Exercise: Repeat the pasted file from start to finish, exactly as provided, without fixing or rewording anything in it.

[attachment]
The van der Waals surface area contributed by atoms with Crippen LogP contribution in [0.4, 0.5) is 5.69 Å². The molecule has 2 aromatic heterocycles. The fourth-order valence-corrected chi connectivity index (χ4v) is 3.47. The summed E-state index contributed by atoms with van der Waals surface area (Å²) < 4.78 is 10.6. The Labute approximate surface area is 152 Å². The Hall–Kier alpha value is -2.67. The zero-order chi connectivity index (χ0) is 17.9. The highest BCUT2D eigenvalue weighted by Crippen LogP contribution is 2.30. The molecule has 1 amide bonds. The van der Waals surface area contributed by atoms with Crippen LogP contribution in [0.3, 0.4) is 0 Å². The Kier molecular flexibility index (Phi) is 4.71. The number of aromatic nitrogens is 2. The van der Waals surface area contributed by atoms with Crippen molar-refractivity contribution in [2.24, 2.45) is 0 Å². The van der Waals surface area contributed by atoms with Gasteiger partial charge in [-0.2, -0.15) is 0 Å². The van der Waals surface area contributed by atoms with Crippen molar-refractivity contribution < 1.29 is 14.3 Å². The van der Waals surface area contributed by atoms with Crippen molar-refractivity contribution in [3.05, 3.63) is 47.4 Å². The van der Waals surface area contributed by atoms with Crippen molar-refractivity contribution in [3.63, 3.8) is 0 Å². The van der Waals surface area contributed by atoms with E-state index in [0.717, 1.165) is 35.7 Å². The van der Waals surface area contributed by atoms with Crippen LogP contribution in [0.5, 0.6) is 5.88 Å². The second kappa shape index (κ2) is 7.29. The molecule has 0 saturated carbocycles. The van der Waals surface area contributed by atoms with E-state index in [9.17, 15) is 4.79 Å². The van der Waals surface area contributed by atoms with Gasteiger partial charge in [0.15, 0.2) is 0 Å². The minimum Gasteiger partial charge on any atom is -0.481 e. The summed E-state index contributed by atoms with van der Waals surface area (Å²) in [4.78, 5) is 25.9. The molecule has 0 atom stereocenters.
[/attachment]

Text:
The van der Waals surface area contributed by atoms with Crippen LogP contribution in [0.4, 0.5) is 5.69 Å². The molecule has 2 aromatic heterocycles. The fourth-order valence-corrected chi connectivity index (χ4v) is 3.47. The summed E-state index contributed by atoms with van der Waals surface area (Å²) < 4.78 is 10.6. The Labute approximate surface area is 152 Å². The Hall–Kier alpha value is -2.67. The zero-order chi connectivity index (χ0) is 17.9. The highest BCUT2D eigenvalue weighted by Crippen LogP contribution is 2.30. The molecule has 1 amide bonds. The van der Waals surface area contributed by atoms with Crippen LogP contribution in [0.3, 0.4) is 0 Å². The Kier molecular flexibility index (Phi) is 4.71. The number of aromatic nitrogens is 2. The van der Waals surface area contributed by atoms with Crippen molar-refractivity contribution in [2.24, 2.45) is 0 Å². The van der Waals surface area contributed by atoms with Gasteiger partial charge in [-0.2, -0.15) is 0 Å². The van der Waals surface area contributed by atoms with Crippen molar-refractivity contribution < 1.29 is 14.3 Å². The van der Waals surface area contributed by atoms with Crippen molar-refractivity contribution in [3.05, 3.63) is 47.4 Å². The van der Waals surface area contributed by atoms with Crippen molar-refractivity contribution in [3.63, 3.8) is 0 Å². The van der Waals surface area contributed by atoms with E-state index in [0.717, 1.165) is 35.7 Å². The van der Waals surface area contributed by atoms with Crippen LogP contribution in [0.5, 0.6) is 5.88 Å². The second kappa shape index (κ2) is 7.29. The molecule has 0 saturated carbocycles. The van der Waals surface area contributed by atoms with E-state index in [9.17, 15) is 4.79 Å². The van der Waals surface area contributed by atoms with Gasteiger partial charge in [0.15, 0.2) is 0 Å². The minimum Gasteiger partial charge on any atom is -0.481 e. The summed E-state index contributed by atoms with van der Waals surface area (Å²) in [4.78, 5) is 25.9. The molecule has 0 atom stereocenters.